ROME — When the difficulties and uncertainties of the coronavirus pandemic were at their height in Italy this past spring, one Vatican cardinal defined the snowballing crisis as a form of “trauma.”
When asked by the reporter what was needed to confront this challenge, Cardinal Gianfranco Ravasi, head of the Pontifical Council for Culture and a renowned biblical scholar, said he was finding some important insight in a book by a highly respected U.S. scholar, David M. Carr, titled Holy Resilience: The Bible’s Traumatic Origins.
In his 2014 book, Carr — a professor of the Old Testament at the Union Theological Seminary in New York, a Protestant and part of the editorial board of the Catholic Biblical Association’s quarterly publication — looks at how trauma gave birth to the Bible and how its texts reveal the strength and resiliency of individuals and communities in enduring suffering and disaster.
Ravasi said in that April interview with La Repubblica that this concept of seeing the Bible through this lens of resilience “may now have significance for us, too.”
“The Bible as a whole is, in many ways, a product of dealing with collective catastrophes,” everything from pandemics to forced migrations, said Jesuit Father Dominik Markl, a scholar at Rome’s Pontifical Biblical Institute.
Instead of one simple message, the Bible is “a library produced over a millennium with multiple and often diverging responses to very difficult situations,” he told Catholic News Service.
He and another biblical scholar, who both spoke to CNS via Skype in mid-July, said this moment of great upheaval should serve as a strong impetus for people to pick up and read the Old Testament, which most Catholics are not always deeply familiar with.
The Old Testament, also known as the Hebrew Bible, can also be difficult to decipher and digest, said Mahri Leonard-Fleckman, an assistant professor of religious studies at the College of the Holy Cross in Massachusetts.
She said normally, many of her students have great difficulty trying to find anything to like or appreciate about the darker texts, particularly Ecclesiastes, which — if read superficially — seems to be saying, “there is no point to life.”
So while most students just “hate this book,” she said, “something completely flipped” with her spring semester students who, like everyone, suddenly found themselves in the maelstrom of a pandemic.
Now facing radically different and uncertain circumstances, they said they loved the text, “it spoke to them, it was just real and this was exactly what they were feeling,” she said.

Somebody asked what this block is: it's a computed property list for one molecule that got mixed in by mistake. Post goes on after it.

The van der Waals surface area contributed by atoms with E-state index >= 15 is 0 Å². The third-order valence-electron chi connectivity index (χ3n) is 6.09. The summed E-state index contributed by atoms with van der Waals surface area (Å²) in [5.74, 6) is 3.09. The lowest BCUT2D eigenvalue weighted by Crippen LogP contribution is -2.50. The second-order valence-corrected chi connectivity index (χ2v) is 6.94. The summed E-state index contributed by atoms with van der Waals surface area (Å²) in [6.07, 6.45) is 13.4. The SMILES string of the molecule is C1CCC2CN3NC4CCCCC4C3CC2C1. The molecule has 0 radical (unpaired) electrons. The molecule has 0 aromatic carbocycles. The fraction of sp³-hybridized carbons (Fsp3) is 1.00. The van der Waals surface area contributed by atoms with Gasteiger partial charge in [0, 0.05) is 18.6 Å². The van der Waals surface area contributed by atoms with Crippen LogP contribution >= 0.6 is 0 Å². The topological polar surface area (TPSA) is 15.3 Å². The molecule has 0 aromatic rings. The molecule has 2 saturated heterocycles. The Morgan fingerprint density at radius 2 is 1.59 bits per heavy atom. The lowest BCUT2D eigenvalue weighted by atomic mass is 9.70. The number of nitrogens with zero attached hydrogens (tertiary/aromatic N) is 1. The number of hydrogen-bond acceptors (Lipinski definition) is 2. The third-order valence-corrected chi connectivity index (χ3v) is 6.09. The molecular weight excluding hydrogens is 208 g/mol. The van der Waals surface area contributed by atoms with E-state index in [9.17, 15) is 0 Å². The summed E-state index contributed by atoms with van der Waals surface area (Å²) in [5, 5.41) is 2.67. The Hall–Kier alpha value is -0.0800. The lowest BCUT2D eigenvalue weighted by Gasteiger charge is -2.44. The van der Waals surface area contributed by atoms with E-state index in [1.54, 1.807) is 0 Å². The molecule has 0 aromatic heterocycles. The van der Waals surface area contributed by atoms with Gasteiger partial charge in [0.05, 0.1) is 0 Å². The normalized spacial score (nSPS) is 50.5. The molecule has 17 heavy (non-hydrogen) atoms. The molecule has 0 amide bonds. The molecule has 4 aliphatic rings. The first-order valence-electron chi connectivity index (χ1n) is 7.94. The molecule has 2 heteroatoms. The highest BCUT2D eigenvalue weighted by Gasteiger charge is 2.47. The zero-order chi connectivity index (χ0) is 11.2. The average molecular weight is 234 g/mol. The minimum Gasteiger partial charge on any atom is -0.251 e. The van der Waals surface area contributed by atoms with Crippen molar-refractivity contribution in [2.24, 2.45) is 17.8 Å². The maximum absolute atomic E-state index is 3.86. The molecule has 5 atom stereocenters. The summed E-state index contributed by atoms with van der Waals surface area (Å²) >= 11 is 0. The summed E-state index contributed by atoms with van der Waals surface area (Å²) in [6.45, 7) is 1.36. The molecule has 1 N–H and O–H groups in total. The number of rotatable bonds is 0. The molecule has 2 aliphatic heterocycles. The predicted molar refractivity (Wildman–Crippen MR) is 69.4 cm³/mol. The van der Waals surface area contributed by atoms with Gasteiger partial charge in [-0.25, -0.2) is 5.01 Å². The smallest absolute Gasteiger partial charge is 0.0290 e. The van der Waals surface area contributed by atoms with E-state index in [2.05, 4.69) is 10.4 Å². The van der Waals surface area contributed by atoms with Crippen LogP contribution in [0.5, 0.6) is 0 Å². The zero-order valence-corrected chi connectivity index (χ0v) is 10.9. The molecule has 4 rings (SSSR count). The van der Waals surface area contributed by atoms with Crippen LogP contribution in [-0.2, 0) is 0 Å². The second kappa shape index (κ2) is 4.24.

“That was a really remarkable testament to how much the Hebrew Bible can really speak to us in times like this,” she said.
For example, she said the vast majority of the Book of Job “is just simply Job crying out in pain.”
His friends urge him “to come to grips” with what is happening, but there is no real reason for his suffering and “no proper human response to his suffering” either, she said.
What finally soothes him, she said, is God telling him, “Reorient your perspective so that you are not at the center, but … I am at the center, so that the vastness of the universe is at the center, put your suffering in the midst of that.”
God never explains or gives Job answers, but Job “seems like he is calmed by simply experiencing God,” she said.
The complexity and lack of clear answers in the Old Testament is “not always helpful, but I think right now, where we are, it is,” Leonard-Fleckman said.
It is not a call for being passive, she added, it shows people it’s alright to let themselves feel what is happening, “to grapple with it and to let them know” horrible, inexplicable things happen.
Markl said the biblical authors offer “a voice to those who suffer,” using strong language to express hardship, not repress it.
And experiencing great trauma and catastrophe can also open the door to real conversion, he added.
For example, he said it became clear during the Babylonian exile that “everything has broken down that had been our identity” and there was a feeling “that we cannot, there is no way of going ahead as we have been used to.”
Conversion becomes that moment when “we absolutely understand we need to change and that this is a painful and difficult process” because it demands being willing to “question one’s own concepts or concepts we take for granted,” including “what we consider to be our identity.”
Knowing what this change entails — such as fighting and resisting or surrendering and letting go, for example — requires prayer, Markl said.
Dialogue with God is “multifaceted,” he said, and a person can be in “fighting mode,” confused or feeling abandoned, but, in the Old Testament, they always remain in dialogue with God; even Jesus, who gives up his spirit on the cross, “he gives it up in dialogue.”
Only the individual in prayerful dialogue can discern what is being asked of them, he said, but it must be an honest dialogue that takes into account “what is important to God,” not just oneself.
This moment of great crisis “forces us to think more deeply about what society is about, about how we can help each other.”
All Christians should be examples of people who are aware and advocate “not for ourselves, but really for the good of humanity.”